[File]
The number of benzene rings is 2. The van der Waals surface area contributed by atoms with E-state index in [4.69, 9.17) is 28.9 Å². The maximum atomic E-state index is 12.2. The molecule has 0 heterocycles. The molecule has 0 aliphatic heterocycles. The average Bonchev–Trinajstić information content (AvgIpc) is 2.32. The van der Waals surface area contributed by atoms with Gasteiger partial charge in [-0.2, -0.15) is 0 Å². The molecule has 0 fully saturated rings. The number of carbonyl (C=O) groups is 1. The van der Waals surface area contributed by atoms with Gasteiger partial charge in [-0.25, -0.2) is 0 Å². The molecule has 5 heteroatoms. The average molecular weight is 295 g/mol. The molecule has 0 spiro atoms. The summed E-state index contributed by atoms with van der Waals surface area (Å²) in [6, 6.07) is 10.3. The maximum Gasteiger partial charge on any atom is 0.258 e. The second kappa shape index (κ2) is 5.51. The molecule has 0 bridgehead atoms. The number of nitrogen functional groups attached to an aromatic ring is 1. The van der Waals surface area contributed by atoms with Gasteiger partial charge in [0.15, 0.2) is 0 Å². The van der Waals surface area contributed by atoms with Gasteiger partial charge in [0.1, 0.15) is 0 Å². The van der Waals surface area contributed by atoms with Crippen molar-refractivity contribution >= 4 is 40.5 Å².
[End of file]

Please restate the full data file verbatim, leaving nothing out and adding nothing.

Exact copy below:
The number of benzene rings is 2. The van der Waals surface area contributed by atoms with E-state index in [4.69, 9.17) is 28.9 Å². The maximum atomic E-state index is 12.2. The molecule has 0 heterocycles. The molecule has 0 aliphatic heterocycles. The average Bonchev–Trinajstić information content (AvgIpc) is 2.32. The van der Waals surface area contributed by atoms with Gasteiger partial charge in [-0.2, -0.15) is 0 Å². The molecule has 0 fully saturated rings. The number of carbonyl (C=O) groups is 1. The van der Waals surface area contributed by atoms with Gasteiger partial charge in [-0.25, -0.2) is 0 Å². The molecule has 5 heteroatoms. The average molecular weight is 295 g/mol. The molecule has 0 spiro atoms. The summed E-state index contributed by atoms with van der Waals surface area (Å²) in [6, 6.07) is 10.3. The maximum Gasteiger partial charge on any atom is 0.258 e. The second kappa shape index (κ2) is 5.51. The molecule has 0 bridgehead atoms. The number of nitrogen functional groups attached to an aromatic ring is 1. The van der Waals surface area contributed by atoms with Gasteiger partial charge in [0.15, 0.2) is 0 Å². The van der Waals surface area contributed by atoms with Gasteiger partial charge in [0.1, 0.15) is 0 Å². The van der Waals surface area contributed by atoms with Crippen molar-refractivity contribution >= 4 is 40.5 Å².